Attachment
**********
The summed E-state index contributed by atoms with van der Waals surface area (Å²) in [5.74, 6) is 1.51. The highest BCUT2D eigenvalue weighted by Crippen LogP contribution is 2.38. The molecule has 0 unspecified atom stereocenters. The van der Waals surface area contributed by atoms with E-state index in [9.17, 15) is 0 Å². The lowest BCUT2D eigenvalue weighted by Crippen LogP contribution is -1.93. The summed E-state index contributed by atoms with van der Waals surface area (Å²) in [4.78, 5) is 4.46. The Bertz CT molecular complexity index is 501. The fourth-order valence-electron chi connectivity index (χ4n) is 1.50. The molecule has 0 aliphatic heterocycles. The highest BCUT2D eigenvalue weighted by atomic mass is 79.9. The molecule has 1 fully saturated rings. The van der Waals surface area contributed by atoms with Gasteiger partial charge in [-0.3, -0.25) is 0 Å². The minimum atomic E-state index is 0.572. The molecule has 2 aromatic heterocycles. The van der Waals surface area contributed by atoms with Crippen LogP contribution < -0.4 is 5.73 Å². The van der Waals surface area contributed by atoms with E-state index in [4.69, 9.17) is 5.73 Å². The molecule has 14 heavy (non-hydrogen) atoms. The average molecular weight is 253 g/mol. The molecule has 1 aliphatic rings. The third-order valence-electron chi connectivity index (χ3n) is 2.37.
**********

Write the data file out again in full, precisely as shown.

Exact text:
The summed E-state index contributed by atoms with van der Waals surface area (Å²) in [5.74, 6) is 1.51. The highest BCUT2D eigenvalue weighted by Crippen LogP contribution is 2.38. The molecule has 0 unspecified atom stereocenters. The van der Waals surface area contributed by atoms with E-state index in [9.17, 15) is 0 Å². The lowest BCUT2D eigenvalue weighted by Crippen LogP contribution is -1.93. The summed E-state index contributed by atoms with van der Waals surface area (Å²) in [4.78, 5) is 4.46. The Bertz CT molecular complexity index is 501. The fourth-order valence-electron chi connectivity index (χ4n) is 1.50. The molecule has 0 aliphatic heterocycles. The highest BCUT2D eigenvalue weighted by atomic mass is 79.9. The molecule has 1 fully saturated rings. The van der Waals surface area contributed by atoms with Gasteiger partial charge in [-0.3, -0.25) is 0 Å². The minimum atomic E-state index is 0.572. The molecule has 2 aromatic heterocycles. The van der Waals surface area contributed by atoms with Crippen LogP contribution < -0.4 is 5.73 Å². The van der Waals surface area contributed by atoms with E-state index in [4.69, 9.17) is 5.73 Å². The molecule has 14 heavy (non-hydrogen) atoms. The average molecular weight is 253 g/mol. The molecule has 1 aliphatic rings. The third-order valence-electron chi connectivity index (χ3n) is 2.37.